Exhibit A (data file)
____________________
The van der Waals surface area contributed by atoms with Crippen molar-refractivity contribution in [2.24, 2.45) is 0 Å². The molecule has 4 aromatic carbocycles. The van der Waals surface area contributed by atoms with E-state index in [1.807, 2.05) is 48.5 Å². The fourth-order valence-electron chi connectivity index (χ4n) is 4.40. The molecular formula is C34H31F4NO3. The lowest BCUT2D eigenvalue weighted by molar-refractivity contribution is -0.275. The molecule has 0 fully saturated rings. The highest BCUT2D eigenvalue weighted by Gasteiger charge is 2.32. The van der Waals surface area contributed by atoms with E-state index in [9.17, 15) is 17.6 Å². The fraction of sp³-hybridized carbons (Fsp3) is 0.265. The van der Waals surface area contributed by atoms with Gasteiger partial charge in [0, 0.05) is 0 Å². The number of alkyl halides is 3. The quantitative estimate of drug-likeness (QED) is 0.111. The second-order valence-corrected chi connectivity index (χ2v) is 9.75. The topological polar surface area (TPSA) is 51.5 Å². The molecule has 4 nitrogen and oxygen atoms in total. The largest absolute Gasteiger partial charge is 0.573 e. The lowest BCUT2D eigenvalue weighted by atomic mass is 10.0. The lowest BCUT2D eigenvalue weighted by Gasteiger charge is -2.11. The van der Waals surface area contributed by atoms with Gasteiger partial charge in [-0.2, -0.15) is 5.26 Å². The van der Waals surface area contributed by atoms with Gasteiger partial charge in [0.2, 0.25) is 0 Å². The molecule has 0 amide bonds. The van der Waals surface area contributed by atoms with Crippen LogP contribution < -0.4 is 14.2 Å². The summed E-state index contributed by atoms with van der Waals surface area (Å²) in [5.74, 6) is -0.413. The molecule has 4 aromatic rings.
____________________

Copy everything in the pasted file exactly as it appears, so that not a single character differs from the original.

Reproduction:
The van der Waals surface area contributed by atoms with Crippen molar-refractivity contribution in [2.24, 2.45) is 0 Å². The molecule has 4 aromatic carbocycles. The van der Waals surface area contributed by atoms with E-state index in [1.807, 2.05) is 48.5 Å². The fourth-order valence-electron chi connectivity index (χ4n) is 4.40. The molecular formula is C34H31F4NO3. The lowest BCUT2D eigenvalue weighted by molar-refractivity contribution is -0.275. The molecule has 0 fully saturated rings. The highest BCUT2D eigenvalue weighted by Gasteiger charge is 2.32. The van der Waals surface area contributed by atoms with E-state index in [9.17, 15) is 17.6 Å². The fraction of sp³-hybridized carbons (Fsp3) is 0.265. The van der Waals surface area contributed by atoms with Gasteiger partial charge in [0, 0.05) is 0 Å². The number of alkyl halides is 3. The quantitative estimate of drug-likeness (QED) is 0.111. The second-order valence-corrected chi connectivity index (χ2v) is 9.75. The topological polar surface area (TPSA) is 51.5 Å². The molecule has 4 nitrogen and oxygen atoms in total. The largest absolute Gasteiger partial charge is 0.573 e. The lowest BCUT2D eigenvalue weighted by atomic mass is 10.0. The lowest BCUT2D eigenvalue weighted by Gasteiger charge is -2.11. The van der Waals surface area contributed by atoms with Gasteiger partial charge in [-0.2, -0.15) is 5.26 Å². The van der Waals surface area contributed by atoms with Gasteiger partial charge in [0.2, 0.25) is 0 Å². The molecule has 0 amide bonds. The van der Waals surface area contributed by atoms with Crippen LogP contribution < -0.4 is 14.2 Å². The summed E-state index contributed by atoms with van der Waals surface area (Å²) in [5.74, 6) is -0.413. The molecule has 4 aromatic rings.